Or maybe this organizer just doesn’t want to have to set up Powerpoint for all the presenters. I’ve talked to another author who presented at this event in a previous year. She told me she had trouble with her Powerpoint there. If the people who are putting on this event aren’t particularly tech savvy, I can see why they might try and persuade people not to use Powerpoint. If you’re trying to set up Powerpoint for someone else and it doesn’t work, and you don’t have any idea why it’s not working or what you can do to make it work, that can be a real pain. Plus, I know from experience that when you’re organizing a big event, there are a million things to do and you don’t want to have to take time to wrestle with a computer and projector that won’t talk to each other.

But if that’s the case, why not just say so? I’d much rather hear, “you’re free to use Powerpoint if you’d like, but if something goes wrong, you’re on your own” than “in the past when instructors have used it, they lose their students’ attention quickly.” Then I could weigh the likelihood of something going wrong against my confidence in my own ability to troubleshoot and decide for myself whether to bring the Powerpoint or do something else.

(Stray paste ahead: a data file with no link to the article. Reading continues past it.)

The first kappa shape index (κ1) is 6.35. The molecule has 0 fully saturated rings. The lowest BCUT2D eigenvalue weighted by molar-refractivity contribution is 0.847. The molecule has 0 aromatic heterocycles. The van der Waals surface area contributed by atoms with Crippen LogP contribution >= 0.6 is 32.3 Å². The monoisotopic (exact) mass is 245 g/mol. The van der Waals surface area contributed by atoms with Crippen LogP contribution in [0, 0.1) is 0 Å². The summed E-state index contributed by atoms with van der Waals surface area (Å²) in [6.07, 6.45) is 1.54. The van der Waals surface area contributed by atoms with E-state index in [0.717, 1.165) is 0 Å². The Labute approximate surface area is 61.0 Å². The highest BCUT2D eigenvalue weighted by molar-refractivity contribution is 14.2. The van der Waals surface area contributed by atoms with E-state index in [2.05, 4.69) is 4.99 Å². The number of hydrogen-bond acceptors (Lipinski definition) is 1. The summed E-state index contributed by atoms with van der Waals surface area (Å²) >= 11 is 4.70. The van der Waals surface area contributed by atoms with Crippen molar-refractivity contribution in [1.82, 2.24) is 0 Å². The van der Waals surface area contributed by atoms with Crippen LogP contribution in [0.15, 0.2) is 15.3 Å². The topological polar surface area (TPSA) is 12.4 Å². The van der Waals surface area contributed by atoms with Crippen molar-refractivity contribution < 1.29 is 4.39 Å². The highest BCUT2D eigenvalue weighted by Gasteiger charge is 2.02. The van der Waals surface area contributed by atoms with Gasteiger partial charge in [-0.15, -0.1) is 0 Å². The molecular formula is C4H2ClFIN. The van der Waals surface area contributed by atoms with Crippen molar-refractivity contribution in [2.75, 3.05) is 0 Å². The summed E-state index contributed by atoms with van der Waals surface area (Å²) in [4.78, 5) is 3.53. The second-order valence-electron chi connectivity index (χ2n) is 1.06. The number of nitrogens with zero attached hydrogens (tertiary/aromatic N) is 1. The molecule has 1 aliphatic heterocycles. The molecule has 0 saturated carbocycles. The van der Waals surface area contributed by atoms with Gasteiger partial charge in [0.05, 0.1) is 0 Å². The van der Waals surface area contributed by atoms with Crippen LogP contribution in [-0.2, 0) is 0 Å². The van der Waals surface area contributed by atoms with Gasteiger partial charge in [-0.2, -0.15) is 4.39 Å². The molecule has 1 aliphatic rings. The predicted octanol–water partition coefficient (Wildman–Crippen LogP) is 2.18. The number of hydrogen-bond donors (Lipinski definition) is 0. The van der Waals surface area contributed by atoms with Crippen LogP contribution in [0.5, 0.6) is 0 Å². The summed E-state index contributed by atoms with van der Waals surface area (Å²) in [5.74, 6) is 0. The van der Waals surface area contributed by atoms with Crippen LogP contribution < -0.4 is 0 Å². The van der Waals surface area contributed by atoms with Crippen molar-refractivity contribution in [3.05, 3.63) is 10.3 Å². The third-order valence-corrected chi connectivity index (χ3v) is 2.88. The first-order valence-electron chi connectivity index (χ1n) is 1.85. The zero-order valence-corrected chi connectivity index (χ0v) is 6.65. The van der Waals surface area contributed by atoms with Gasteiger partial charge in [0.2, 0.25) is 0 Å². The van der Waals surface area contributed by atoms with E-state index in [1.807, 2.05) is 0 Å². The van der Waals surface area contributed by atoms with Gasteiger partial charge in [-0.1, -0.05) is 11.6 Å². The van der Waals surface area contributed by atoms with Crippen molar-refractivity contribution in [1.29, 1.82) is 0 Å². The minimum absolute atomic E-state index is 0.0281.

So what do you think? DO students get antsy when they watch Powerpoint slides?

15 thoughts on “To Powerpoint or not to Powerpoint

  1. Great post! I haven’t had much chance to do school presentations, but at the ones I have done and those I’ve attended (Me? Miss the chance to hear an author speak, just cause I’m not 8-years-old?!), it sure seems like the kids respond tremendously to having something visual in front of them.

    I’ve gone around and around on this question for me with presentations for grown-ups at conferences and workshops, and I haven’t made the step yet. I have seen too many situations where someone with powerpoint couldn’t get it to work, or there was only one screen to go around with multiple presenters. I’d like, I think, to develop one, but know that I might need to fall back on just me and be ready to do that. 🙂

  2. Hi Dori,

    Pictures, videos, and prompts to enhance/illustrate what you’re saying sounds fantastic. And I agree–I’m not a flashy performer either–usually Powerpoint draws them in. The times I’ve seen students antsy is when it’s a bad Powerpoint, like you described–or if students are stuck waiting for the grown-ups to figure out the tech stuff. 🙂


  3. I’ve never used a PP there before, but that’s just because each session is so doggone short. YES, kids like PP. As long as it’s interesting and fun and the slides keep moving, what’s the prob? Go ahead and use it. I can’t help but think that she just hasn’t seen a decent author PP. 😉

    That said, it took them 10 minutes to find me a microphone last year (because I was put in a large, echoey area), while kids sat there and waited. Got your own equipment?

  4. I think students get antsy–IF the Powerpoint is done poorly, and IF the Powerpoint replaces the presentation instead of is a complement to it. This is a really good article called Powerpoint is evil on why some people hate Powerpoint:

    From the sounds of it, that’s not the sort of Powerpoint you do–you’re not reading dozens of words off a slide or doing it as a replacement. You’re using it for illustrations, visuals, to give people something to look at/focus on. So I’d say you’re fine.